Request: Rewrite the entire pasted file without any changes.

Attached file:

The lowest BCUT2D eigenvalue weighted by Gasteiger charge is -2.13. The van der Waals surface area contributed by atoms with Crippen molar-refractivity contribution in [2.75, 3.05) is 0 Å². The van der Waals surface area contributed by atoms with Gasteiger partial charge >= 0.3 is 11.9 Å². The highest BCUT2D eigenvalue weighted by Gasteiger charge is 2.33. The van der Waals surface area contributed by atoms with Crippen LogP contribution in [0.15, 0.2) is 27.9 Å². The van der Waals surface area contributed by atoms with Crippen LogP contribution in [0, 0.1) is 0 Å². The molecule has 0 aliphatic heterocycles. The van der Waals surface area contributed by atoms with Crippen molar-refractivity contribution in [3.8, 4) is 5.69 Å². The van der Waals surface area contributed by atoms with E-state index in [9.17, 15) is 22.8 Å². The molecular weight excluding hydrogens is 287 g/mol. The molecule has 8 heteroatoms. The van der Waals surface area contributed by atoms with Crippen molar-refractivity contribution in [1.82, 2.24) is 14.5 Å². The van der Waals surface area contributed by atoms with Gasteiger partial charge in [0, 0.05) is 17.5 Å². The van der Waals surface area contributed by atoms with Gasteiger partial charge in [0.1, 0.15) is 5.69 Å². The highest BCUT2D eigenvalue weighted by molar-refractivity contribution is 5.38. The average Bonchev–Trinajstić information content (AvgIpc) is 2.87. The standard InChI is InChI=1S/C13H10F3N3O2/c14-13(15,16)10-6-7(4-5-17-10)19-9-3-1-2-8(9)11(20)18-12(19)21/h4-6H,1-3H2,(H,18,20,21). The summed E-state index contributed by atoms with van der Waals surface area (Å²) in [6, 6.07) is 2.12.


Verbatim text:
The lowest BCUT2D eigenvalue weighted by Gasteiger charge is -2.13. The van der Waals surface area contributed by atoms with Crippen molar-refractivity contribution in [2.75, 3.05) is 0 Å². The van der Waals surface area contributed by atoms with Gasteiger partial charge >= 0.3 is 11.9 Å². The highest BCUT2D eigenvalue weighted by Gasteiger charge is 2.33. The van der Waals surface area contributed by atoms with Crippen LogP contribution in [0.15, 0.2) is 27.9 Å². The van der Waals surface area contributed by atoms with Crippen LogP contribution in [0, 0.1) is 0 Å². The molecule has 0 aliphatic heterocycles. The van der Waals surface area contributed by atoms with Crippen molar-refractivity contribution in [3.8, 4) is 5.69 Å². The van der Waals surface area contributed by atoms with E-state index in [9.17, 15) is 22.8 Å². The molecular weight excluding hydrogens is 287 g/mol. The molecule has 8 heteroatoms. The van der Waals surface area contributed by atoms with Crippen molar-refractivity contribution in [1.82, 2.24) is 14.5 Å². The van der Waals surface area contributed by atoms with Gasteiger partial charge in [0, 0.05) is 17.5 Å². The van der Waals surface area contributed by atoms with Gasteiger partial charge in [0.1, 0.15) is 5.69 Å². The highest BCUT2D eigenvalue weighted by molar-refractivity contribution is 5.38. The average Bonchev–Trinajstić information content (AvgIpc) is 2.87. The standard InChI is InChI=1S/C13H10F3N3O2/c14-13(15,16)10-6-7(4-5-17-10)19-9-3-1-2-8(9)11(20)18-12(19)21/h4-6H,1-3H2,(H,18,20,21). The summed E-state index contributed by atoms with van der Waals surface area (Å²) in [6, 6.07) is 2.12.